MtDB: a database for personalized data mining of the model legume Medicago truncatula transcriptome.
ABSTRACT In order to identify the genes and gene functions that underlie key aspects of legume biology, researchers have selected the cool season legume Medicago truncatula (Mt) as a model system for legume research. A set of >170 000 Mt ESTs has been assembled based on in-depth sampling from various developmental stages and pathogen-challenged tissues. MtDB is a relational database that integrates Mt transcriptome data and provides a wide range of user-defined data mining options. The database is interrogated through a series of interfaces with 58 options grouped into two filters. In addition, the user can select and compare unigene sets generated by different assemblers: Phrap, Cap3 and Cap4. Sequence identifiers from all public Mt sites (e.g. IDs from GenBank, CCGB, TIGR, NCGR, INRA) are fully cross-referenced to facilitate comparisons between different sites, and hypertext links to the appropriate database records are provided for all queries' results. MtDB's goal is to provide researchers with the means to quickly and independently identify sequences that match specific research interests based on user-defined criteria. The underlying database and query software have been designed for ease of updates and portability to other model organisms. Public access to the database is at http://www.medicago.org/MtDB.
[show abstract] [hide abstract]
ABSTRACT: Molecular maps have been developed for many species, and are of particular importance for varietal development and comparative genomics. However, despite the existence of multiple sets of linkage maps, databases of these data are lacking for many species, including peanut. PeanutMap http://peanutgenetics.tamu.edu/cmap provides a web-based interface for viewing specific linkage groups of a map set. PeanutMap can display and compare multiple maps of a set based upon marker or trait correspondences, which is particularly important as cultivated peanut is a disomic tetraploid. The database can also compare linkage groups among multiple map sets, allowing identification of corresponding linkage groups from results of different research projects. Data from the two published peanut genome map sets, and also from three maps sets of phenotypic traits are present in the database. Data from PeanutMap have been incorporated into the Legume Information System website http://www.comparative-legumes.org to allow peanut map data to be used for cross-species comparisons. The utility of the database is expected to increase as several SSR-based maps are being developed currently, and expanded efforts for comparative mapping of legumes are underway. Optimal use of these data will benefit from the development of tools to facilitate comparative analysis.BMC Bioinformatics 02/2006; 7:375. · 2.75 Impact Factor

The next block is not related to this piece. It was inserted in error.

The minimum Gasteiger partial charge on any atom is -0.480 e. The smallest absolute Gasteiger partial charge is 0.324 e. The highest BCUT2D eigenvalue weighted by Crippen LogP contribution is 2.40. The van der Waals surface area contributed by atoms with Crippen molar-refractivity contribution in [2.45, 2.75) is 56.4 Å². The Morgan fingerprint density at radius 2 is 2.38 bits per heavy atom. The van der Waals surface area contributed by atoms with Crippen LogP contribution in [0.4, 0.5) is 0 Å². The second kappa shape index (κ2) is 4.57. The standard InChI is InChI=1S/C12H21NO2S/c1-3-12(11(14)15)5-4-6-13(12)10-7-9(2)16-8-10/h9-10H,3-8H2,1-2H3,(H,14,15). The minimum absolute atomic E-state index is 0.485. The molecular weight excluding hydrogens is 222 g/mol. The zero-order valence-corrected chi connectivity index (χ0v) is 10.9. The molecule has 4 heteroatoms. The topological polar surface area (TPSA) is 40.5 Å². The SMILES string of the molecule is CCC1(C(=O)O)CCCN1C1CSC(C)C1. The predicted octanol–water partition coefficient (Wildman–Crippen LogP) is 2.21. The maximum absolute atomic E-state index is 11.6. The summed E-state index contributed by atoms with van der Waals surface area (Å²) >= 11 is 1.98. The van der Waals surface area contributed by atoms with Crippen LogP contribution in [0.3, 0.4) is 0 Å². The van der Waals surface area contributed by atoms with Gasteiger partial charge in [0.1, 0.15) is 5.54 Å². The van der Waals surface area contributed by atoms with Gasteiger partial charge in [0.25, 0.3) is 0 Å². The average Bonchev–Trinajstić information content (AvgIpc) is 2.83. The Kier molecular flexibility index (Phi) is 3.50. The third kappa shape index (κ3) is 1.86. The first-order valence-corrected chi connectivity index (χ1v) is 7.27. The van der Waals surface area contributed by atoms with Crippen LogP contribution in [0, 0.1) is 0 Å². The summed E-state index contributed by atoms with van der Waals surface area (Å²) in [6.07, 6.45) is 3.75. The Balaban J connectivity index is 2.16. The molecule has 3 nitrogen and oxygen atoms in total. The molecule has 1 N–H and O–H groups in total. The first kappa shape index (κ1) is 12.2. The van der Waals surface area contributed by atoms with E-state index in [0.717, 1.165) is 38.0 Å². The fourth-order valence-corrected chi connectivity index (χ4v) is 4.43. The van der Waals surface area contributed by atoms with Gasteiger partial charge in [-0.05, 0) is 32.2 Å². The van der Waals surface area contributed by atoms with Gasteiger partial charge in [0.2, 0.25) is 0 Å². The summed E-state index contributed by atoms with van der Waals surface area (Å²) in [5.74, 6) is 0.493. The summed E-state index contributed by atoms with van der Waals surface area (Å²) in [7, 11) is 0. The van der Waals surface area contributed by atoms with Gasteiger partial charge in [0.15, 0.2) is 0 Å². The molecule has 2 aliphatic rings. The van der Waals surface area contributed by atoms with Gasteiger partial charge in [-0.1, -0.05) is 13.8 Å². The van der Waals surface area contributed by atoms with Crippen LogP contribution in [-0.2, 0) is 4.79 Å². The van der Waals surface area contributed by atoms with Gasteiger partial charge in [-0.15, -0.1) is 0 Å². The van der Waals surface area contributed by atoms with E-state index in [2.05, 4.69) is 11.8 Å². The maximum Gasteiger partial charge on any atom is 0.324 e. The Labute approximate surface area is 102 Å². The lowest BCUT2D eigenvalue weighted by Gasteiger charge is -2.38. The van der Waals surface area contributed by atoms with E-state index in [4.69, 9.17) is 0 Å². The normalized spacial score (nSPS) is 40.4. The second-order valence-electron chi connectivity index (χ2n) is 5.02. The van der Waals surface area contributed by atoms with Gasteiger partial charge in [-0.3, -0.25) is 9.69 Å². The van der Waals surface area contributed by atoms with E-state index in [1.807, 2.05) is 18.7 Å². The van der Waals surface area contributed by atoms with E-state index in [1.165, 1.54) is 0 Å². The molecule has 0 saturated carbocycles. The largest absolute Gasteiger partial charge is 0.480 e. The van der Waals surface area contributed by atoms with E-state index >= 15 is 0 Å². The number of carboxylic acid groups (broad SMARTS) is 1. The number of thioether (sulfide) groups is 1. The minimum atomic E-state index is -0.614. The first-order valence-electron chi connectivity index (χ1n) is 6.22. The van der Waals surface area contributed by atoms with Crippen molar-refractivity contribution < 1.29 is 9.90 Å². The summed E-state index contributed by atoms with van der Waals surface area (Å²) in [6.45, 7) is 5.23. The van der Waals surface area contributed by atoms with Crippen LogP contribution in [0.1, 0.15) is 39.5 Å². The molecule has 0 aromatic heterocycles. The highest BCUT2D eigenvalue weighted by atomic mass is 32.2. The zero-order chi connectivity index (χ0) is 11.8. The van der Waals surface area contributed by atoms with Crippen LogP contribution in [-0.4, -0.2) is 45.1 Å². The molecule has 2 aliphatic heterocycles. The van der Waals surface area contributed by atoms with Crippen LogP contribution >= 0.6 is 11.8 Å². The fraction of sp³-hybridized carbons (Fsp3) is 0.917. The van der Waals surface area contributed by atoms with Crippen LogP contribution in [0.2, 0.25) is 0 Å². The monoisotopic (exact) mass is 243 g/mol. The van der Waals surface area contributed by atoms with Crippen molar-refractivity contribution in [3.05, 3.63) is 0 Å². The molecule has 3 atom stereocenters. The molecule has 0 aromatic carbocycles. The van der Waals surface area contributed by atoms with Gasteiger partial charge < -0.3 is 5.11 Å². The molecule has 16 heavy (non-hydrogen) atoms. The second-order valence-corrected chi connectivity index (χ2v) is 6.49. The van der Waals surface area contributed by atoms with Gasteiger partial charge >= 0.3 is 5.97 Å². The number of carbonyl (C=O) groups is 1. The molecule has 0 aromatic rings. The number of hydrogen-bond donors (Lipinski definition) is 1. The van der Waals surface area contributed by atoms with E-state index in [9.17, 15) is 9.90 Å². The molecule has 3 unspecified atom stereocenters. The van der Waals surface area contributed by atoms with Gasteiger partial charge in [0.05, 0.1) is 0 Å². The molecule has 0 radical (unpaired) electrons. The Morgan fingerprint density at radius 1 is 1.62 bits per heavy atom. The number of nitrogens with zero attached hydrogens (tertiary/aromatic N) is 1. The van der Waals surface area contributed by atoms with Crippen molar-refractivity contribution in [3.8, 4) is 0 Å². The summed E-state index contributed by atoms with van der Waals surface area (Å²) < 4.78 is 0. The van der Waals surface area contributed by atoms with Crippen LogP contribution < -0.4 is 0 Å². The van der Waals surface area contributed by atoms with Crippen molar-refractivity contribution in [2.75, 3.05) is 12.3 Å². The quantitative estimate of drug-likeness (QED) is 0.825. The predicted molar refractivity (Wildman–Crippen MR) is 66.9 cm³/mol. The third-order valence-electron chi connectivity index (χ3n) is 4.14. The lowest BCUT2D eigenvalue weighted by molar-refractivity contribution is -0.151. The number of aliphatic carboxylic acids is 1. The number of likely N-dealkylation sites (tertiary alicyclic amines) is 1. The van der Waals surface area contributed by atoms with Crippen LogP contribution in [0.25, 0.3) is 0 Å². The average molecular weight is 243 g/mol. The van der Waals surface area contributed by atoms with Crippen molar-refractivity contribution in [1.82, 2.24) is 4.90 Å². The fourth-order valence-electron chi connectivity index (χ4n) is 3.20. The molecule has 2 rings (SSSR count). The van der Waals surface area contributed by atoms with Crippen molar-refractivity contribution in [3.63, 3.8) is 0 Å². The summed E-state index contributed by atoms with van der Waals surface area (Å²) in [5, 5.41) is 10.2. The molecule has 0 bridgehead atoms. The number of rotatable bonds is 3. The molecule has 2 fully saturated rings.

[show abstract] [hide abstract]
ABSTRACT: Because the expression levels of housekeeping genes are relatively constant in most tissues, they are often useful controls when quantifying gene expression. We present an analytical method for identifying candidate housekeeping controls using expressed sequence tags (ESTs) from The Institute for Genomic Research Tomato Gene Index. We found relative expression levels for a collection of 127 transcripts and calculated the percentage of cDNA libraries that had expression levels (for a given transcript) within 2-fold through 10-fold ranges. When all libraries were considered together, the highest ranked housekeeping controls included transcripts for a DanJ-like protein, translationally controlled tumor protein, two alpha-tubulins, cyclophilin, and glyceraldehyde-3-phosphate dehydrogenase (GAPDH). For each organ (leaf, root, fruit, and flower), at least one transcript was found that occurred within a 2-fold range of expression in all respective libraries. These included transcripts for alpha-tubulin, DnaJ-like proteins, phosphoglycerate kinase, and GAPDH, although different transcripts appear better suited than others for different tissues. This analytical method is useful for identifying candidate housekeeping controls in particular tissues and at particular levels of expression and would be relevant for any species for which significant EST data exist.BioTechniques 11/2003; 35(4):740-2, 744, 746 passim. · 2.67 Impact Factor
Article: Comparative analysis of plant and animal models for characterization of Burkholderia cepacia virulence.[show abstract] [hide abstract]
ABSTRACT: A simple alfalfa model was developed as an alternative infection model for virulence studies of the Burkholderia cepacia complex. Symptoms of disease were observed in wounded alfalfa seedlings within 7 days following inoculation of 10(1) to 10(5) CFU of most strains of the B. cepacia complex. Strains from seven genomovars of the B. cepacia complex were tested for virulence in the alfalfa model, and the degree of virulence was generally similar in strains belonging to the same genomovar. Strains of Burkholderia multivorans and some strains of Burkholderia stabilis did not cause symptoms of disease in alfalfa seedlings. Representative strains were also tested for virulence using the rat agar bead model. Most of the strains tested were able to establish chronic lung infections; B. stabilis strains were the exception. Most of the strains that were virulent in the alfalfa infection model were also virulent in the lung infection model. The B. cepacia genomovar III mutants K56pvdA::tp and K56-H15 were significantly less virulent in the alfalfa infection model than their parent strain. Therefore, this alfalfa infection model may be a useful tool for assessing virulence of strains of the B. cepacia complex and identifying new virulence-associated genes.Infection and Immunity 10/2003; 71(9):5306-13. · 4.16 Impact Factor